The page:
• THE EVALUATION PROCESS. We are now going to begin discussing the evaluation process. You are here today receiving training in the evaluation process. Everyone must be initially trained in this instrument. That may be a DPI training, a district training or teachers may be trained by their own principals. Training occurs just one time to learn the instrument. The next step is the orientation. The orientation occurs every year for every teacher and is the easiest step in the process. The orientation is simply ensuring that all teachers have electronic or hard copies of three things: the rubric, the policy which is contained in the manual and the schedule of evaluation. The schedule of evaluation is to let the teacher know if they will be evaluated this year using the entire evaluation instrument. Probationary teachers are required to be evaluated every year using this instrument. Career Status teachers must be evaluated using the full instrument at least one time in every 5 years of their certificate renewal cycle, but districts have the choice of evaluating their Career Status teachers as frequently as they choose. Some may do it every five years; some every second or third year and some small districts evaluate them every year. Again, that is a district decision. In the years that a district is not evaluating their Career Status teachers, the district must decide what parts of the evaluation process they will complete on their career status teachers. The state requires these teachers to do a minimum of three things: the orientation, the self-assessment and goal setting. A district may choose to add other steps such as observations or pre or post conferences. The purpose of the schedule of evaluation that is given out during orientation is to notify career status teachers if this is a year they will be evaluated using the entire instrument and if not, what will be the steps of their evaluation process. This orientation process must be completed within the first two weeks of a teacher’s employment. For most employees this means they will receive the information electronically at the beginning of the school year. But principals must remember to distribute these materials to any new teacher hired after the school year begins. In some cases, these teachers won’t even have been trained in the process yet, but they still are entitled to copies of the rubric, the policy and the schedule of evaluation. Some districts are also placing the rubric and manual on their district website and simply sending an email to teachers reminding them of the location of the materials.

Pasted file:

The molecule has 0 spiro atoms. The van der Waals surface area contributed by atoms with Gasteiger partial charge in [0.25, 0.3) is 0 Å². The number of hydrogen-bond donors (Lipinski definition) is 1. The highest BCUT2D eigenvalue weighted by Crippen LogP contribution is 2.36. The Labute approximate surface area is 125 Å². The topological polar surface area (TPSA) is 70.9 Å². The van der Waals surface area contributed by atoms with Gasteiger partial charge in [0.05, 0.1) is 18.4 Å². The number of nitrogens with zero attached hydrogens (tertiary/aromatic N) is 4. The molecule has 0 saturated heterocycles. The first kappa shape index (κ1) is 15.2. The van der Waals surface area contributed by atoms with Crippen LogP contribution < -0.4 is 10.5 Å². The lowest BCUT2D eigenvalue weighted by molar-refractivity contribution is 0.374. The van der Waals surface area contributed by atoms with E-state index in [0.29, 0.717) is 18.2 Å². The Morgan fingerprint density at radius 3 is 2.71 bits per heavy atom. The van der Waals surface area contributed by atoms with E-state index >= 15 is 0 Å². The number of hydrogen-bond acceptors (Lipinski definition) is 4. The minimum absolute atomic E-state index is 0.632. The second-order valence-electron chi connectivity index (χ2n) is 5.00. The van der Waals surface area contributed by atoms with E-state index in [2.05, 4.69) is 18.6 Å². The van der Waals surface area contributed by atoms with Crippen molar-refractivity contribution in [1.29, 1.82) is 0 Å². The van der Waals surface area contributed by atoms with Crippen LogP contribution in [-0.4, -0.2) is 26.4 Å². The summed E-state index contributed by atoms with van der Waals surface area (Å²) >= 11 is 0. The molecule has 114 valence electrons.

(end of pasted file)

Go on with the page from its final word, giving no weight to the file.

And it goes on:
• The next step in the process is for the teachers to take the rubric given to them during the orientation and to complete a self-assessment.